The other day I met a young man whom I can’t get out of my head (and heart). I never caught his name, so we will call him Shawn. Shawn is about 22 years old, confident, and extremely funny. Upon discovering I am a teacher, he embarked on a tirade about his own high school experiences. His diatribe/stand-up routine lasted about 40 minutes so I can’t fully recapture the essence of it, but I can replay some of the most illuminating statements:
- In high school, I had three classes: A lunch, B lunch, and PE
- After lunch, I needed a break to recover from eating
- I was an athlete and my coaches were always writing excuses to my teachers
- I would talk to an upperclass (meaning junior or senior) girl in the hall and tell her ‘Look, I will meet you back here in 30 minutes. I will need a bathroom break from class then’
- We had school resource officers driving around in golf carts because the school was so big. We had around 4500 students
- Man, you weren’t cool if you hadn’t been tased by the resource officers. When somebody was acting hard, we’d say ‘you aint even been tased yet!’
- I stayed in ISS. All we did was sit in there and listen to sports center on the portable. The teacher wouldn’t turn it up if we asked though
- Being suspended was great. It was like a vacation and I didn’t even have homework to do
- We had a substitute who never taught, but she was always in the school. I think she made more money than the real teachers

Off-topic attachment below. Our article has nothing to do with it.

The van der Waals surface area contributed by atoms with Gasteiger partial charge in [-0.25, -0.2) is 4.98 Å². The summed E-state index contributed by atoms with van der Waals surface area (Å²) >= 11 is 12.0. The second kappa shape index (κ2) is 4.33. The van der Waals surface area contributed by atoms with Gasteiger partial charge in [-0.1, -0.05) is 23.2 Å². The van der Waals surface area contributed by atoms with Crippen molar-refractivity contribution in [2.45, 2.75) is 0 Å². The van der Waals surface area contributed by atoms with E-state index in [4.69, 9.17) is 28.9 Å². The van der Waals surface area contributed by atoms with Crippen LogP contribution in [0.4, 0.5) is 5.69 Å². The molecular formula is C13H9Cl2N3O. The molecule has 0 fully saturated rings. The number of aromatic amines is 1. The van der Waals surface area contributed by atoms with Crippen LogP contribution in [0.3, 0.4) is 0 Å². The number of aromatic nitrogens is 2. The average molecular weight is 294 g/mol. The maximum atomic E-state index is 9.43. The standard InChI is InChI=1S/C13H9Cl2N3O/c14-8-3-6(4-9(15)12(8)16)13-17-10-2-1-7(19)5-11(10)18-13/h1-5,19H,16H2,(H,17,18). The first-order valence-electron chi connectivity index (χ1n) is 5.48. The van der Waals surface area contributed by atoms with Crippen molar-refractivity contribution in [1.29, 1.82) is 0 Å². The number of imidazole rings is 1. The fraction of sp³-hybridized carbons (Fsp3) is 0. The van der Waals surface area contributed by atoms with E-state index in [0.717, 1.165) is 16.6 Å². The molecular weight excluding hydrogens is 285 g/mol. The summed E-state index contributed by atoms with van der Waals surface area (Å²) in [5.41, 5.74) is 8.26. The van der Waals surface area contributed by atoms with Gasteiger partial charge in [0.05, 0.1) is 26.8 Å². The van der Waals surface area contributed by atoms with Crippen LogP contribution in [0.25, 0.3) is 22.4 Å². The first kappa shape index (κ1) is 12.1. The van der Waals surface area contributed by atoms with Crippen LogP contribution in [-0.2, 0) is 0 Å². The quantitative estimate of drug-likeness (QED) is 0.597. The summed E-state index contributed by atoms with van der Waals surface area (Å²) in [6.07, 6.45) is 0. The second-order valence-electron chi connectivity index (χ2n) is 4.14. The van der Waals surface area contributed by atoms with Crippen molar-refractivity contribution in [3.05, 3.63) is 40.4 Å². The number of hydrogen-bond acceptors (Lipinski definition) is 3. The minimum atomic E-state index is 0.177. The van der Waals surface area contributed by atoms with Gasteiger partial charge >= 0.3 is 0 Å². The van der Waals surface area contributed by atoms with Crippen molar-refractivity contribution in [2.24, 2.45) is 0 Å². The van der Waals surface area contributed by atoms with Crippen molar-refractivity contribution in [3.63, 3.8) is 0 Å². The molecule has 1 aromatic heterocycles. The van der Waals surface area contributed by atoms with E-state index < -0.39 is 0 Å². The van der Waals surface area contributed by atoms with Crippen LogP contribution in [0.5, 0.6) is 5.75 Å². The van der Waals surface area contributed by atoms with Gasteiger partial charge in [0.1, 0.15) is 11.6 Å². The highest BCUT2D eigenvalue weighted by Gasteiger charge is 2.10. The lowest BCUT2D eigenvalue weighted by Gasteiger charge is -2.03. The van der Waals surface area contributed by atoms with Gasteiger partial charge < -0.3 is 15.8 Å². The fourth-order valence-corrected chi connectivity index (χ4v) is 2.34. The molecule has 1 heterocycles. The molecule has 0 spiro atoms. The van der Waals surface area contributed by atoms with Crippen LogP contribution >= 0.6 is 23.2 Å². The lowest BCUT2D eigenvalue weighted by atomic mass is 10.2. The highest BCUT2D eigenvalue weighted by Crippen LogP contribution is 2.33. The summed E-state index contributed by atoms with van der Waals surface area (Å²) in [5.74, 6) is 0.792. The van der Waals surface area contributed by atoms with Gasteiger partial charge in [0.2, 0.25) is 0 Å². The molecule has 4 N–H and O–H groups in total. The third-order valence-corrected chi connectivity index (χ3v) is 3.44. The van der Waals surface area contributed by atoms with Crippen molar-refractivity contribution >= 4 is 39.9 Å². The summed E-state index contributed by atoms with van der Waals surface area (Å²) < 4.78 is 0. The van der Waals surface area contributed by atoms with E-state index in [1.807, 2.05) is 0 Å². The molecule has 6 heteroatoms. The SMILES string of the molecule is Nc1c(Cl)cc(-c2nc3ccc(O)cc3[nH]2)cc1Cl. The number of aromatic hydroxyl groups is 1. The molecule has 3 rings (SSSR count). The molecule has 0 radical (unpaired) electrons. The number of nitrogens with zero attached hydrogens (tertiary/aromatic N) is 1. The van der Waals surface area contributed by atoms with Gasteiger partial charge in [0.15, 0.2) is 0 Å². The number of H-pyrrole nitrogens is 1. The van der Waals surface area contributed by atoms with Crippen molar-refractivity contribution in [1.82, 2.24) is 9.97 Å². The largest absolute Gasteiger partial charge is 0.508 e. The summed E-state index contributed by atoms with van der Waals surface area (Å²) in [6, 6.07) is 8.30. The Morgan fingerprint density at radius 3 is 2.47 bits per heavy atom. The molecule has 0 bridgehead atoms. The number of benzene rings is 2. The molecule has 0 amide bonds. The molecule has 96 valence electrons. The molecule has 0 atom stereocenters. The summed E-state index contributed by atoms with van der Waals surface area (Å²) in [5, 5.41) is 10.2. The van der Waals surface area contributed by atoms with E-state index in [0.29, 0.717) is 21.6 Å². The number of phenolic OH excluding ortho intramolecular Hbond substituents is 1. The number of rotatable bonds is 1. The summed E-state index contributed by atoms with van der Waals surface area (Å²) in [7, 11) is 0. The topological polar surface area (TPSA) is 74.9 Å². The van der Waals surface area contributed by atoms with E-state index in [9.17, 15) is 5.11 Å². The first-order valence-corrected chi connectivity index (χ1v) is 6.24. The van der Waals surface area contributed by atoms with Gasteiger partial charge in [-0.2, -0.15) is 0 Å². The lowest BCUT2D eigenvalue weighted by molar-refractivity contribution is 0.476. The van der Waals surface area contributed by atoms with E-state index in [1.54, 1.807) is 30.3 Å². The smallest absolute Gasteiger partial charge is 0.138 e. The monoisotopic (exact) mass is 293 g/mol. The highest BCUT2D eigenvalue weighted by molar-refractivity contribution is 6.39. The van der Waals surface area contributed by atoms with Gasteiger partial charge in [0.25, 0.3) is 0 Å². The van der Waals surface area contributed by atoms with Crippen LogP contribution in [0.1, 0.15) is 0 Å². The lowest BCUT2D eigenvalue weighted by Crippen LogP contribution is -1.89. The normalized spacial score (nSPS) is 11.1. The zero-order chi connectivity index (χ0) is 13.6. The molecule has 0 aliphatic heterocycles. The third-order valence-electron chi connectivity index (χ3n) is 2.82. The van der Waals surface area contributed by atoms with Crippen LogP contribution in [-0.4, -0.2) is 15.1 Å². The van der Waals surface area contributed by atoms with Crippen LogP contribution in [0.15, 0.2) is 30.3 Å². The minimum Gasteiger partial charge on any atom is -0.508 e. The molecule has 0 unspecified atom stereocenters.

- We had another teacher who was like 23 and didn’t want us to call her by her last name. She said it made her feel old. So I would be like ‘Yo ______, bring your a** over here and tell me what you doing this weekend’
- I was smart. I didn’t need teachers. All I needed was for teachers to give me my test
- All teachers do is teach you to take the test
While I was thoroughly entertained by his jovial tone and reenactments of classroom incidents, my heart hurt for him. This young man had a schooling experience he thinks is a joke. And frankly, it was a joke. Coaches lying for him, teachers passing out review worksheets, students skipping class, discipline= ISS and OSS, and the list goes on.
Unfortunately, his experience is not unique. In fact, I’d argue that his experience is similar to the experiences of most high school students. No, every student doesn’t skip class, but almost every student witnesses others skipping class. Every student knows a story about a coach lying for a player. And in the era of NCLB, children from 3rd grade on are very familiar with review worksheets.
Is this our education system? Where we tase children to encourage proper behavior? Where we remove misbehaved kids from instructional opportunities to ‘punish’ them? Where we equate learning with passing a standardized test?
Yes. This is our system, our country, our children.
And for those of you who think his stories are ‘extreme’ or ‘abnormal’ or ‘exaggerated’, I invite you to attend my Urban Education class. In that course, we first define ‘urban’, then we dissect the context of urban living, identify recurring themes in urban schools, and analyze teaching in urban classrooms. We watch documentaries, read autobiographies, and follow case studies of real students. We also have guest speakers.
I invited Shawn to speak.